Stress Testing Banks

Capital and liquidity can be categorized into 3 forms, namely (1) the capital or liquidity you have, (2) the capital or liquidity you need, and (3) the capital or liquidity regulators think you need. The right side of the balance sheet is addressed by capital adequacy while liquidity addresses the left side. In this chapter, the framework banks apply for stress testing is laid out. Capital and liquidity adequacy also applies the framework. A macro-prudential stress test of crises arising in the financial sector is the Supervisory Capital Assessment Program (SCAP) from the Federal Reserve, which has enabled banks to move to applying broad macro-scenarios with market-wide stresses from a single factor. The following are differences between pre- and post-SCAP stress testing.

  • Pre-SCAP is mostly single shock while post-SCAP involves a broad macro scenario and market stress;
  • Pre-SCAP applies to product or business unit level while post-SCAP is more comprehensively applied, firm-wide;
  • Pre-SCAP is static while post-SCAP mostly path dependent and dynamic;
  • While pre-SCAP is not usually tied to capital adequacy, pre-SCAP is an explicit post-stress common equity threshold; and
  • Pre-SCAP applies to losses only whereas post-SCAP is for losses, revenues, and costs.

Stress Testing in the Literature

Found in the relatively data-rich trading room environment, stress testing is a risk management discipline and is closely related to treasury function conducting interest rate scenarios and shocks. Stresses will typically take scenarios or sensitivities. In a data-rich environment, these stresses lend themselves to naturally understand financial risks. Nonfinancial risks heavily rely on scenario analysis and are harder to quantify. Given that quantitative credit risk modeling is a newer discipline, the banking books’ formal stress testing is more recent and is dominated by credit risk.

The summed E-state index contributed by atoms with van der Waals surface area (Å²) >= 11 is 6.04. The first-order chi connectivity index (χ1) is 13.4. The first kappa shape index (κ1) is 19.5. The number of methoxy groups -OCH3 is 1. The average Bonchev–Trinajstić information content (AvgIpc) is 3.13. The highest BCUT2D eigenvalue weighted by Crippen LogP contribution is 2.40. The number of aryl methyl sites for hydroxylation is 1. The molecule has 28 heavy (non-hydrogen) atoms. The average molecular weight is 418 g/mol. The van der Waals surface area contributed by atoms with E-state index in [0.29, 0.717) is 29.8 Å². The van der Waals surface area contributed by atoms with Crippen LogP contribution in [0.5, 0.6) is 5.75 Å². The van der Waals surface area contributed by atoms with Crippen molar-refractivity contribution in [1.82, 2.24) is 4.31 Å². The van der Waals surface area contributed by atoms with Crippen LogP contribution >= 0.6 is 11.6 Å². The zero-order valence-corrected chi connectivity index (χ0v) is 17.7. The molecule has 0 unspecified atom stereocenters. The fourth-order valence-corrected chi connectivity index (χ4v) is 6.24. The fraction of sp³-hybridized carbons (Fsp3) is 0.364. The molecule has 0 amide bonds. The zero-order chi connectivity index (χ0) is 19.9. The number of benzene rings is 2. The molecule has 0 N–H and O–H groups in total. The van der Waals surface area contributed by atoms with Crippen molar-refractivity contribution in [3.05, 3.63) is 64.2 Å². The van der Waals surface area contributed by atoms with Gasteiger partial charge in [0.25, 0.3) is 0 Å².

Designing the Stress Scenario

Coherence is the main limitation supervisors and firms face as they design stress scenarios. Risk factors are dynamic and all move simultaneously. However, specifying a joint outcome that is coherent for all risk factors that are relevant is challenging. A set of assets considered safe haven must be possessed by every market shock scenario that causes flights from risky assets. When considering stress scenarios for market risk, the challenge of coherence becomes more acute as compared to scenario design where it is generic. The challenge of finding a jointly coherent real and financial factor scenario makes this challenge even more compounded. GDP growth, unemployment and house price index (HPI) are the three dimensions of the state space as market risk scenario was historical experience-based. However, historical scenarios never test for something new. Depending on business mix and geographic footprint, some scenarios, imposed by supervisory stress tests on all banks, may be more severe to some banks as compared to others. As a result, the 2011 and 2012 Comprehensive Capital Analysis and Review (CCAR) asked banks to submit results based on their own scenarios in addition to the common supervisory stress scenario. This enabled supervisors to learn what the banks considered to be high-risk scenarios and undertake a direct comparison of results across banks from common scenarios without sacrificing risk-discovery.

Executing on the Stress Scenario: Losses and Revenues

Supervisory stress tests are in the U.S. and Europe contributed to by accompanying methodology documents disclosed by supervisors, which are focused heavily on banking books.

Modeling Losses

For particular products by geography, mapping into many immediate risk factors driving losses from few factors is the first task of a market active firm. Spanning 21 economically different sovereign nations was a way to directly confront the geographic heterogeneity problem by the European Banking Authority (EBA). Mapping from macro to a more intermediate risk factors problem is not limited to geography. Moreover, the problem of loose coupling of business cycle loss severity is not limited to auto loans. The question of whether the industry of the defaulted firm is distressed at the time of the default is an important LGD determinant for corporate credit. With respect to the position that the risk factor mapping problem has been solved, by using scenario risk factors, existing positions are simply re-priced. Receiving less attention is the counterparty credit risk stressing problem associated with derivatives activities.

Modeling Revenues